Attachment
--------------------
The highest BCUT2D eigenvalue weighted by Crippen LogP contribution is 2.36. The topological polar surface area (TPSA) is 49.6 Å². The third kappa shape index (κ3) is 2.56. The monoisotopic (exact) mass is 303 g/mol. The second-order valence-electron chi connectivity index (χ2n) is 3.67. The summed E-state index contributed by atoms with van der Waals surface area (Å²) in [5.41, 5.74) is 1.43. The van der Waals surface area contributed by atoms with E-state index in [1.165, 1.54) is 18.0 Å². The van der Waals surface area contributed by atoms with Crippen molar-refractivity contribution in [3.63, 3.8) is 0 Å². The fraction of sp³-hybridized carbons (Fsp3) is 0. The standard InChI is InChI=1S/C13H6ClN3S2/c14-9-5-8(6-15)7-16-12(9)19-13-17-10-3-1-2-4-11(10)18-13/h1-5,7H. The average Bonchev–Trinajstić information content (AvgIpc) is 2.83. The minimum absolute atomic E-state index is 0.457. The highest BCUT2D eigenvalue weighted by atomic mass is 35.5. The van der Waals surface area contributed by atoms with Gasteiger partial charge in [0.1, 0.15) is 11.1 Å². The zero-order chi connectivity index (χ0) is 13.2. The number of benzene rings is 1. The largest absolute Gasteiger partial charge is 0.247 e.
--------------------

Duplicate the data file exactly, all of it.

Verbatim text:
The highest BCUT2D eigenvalue weighted by Crippen LogP contribution is 2.36. The topological polar surface area (TPSA) is 49.6 Å². The third kappa shape index (κ3) is 2.56. The monoisotopic (exact) mass is 303 g/mol. The second-order valence-electron chi connectivity index (χ2n) is 3.67. The summed E-state index contributed by atoms with van der Waals surface area (Å²) in [5.41, 5.74) is 1.43. The van der Waals surface area contributed by atoms with E-state index in [1.165, 1.54) is 18.0 Å². The van der Waals surface area contributed by atoms with Crippen molar-refractivity contribution in [3.63, 3.8) is 0 Å². The fraction of sp³-hybridized carbons (Fsp3) is 0. The standard InChI is InChI=1S/C13H6ClN3S2/c14-9-5-8(6-15)7-16-12(9)19-13-17-10-3-1-2-4-11(10)18-13/h1-5,7H. The average Bonchev–Trinajstić information content (AvgIpc) is 2.83. The minimum absolute atomic E-state index is 0.457. The highest BCUT2D eigenvalue weighted by atomic mass is 35.5. The van der Waals surface area contributed by atoms with Gasteiger partial charge in [0.1, 0.15) is 11.1 Å². The zero-order chi connectivity index (χ0) is 13.2. The number of benzene rings is 1. The largest absolute Gasteiger partial charge is 0.247 e.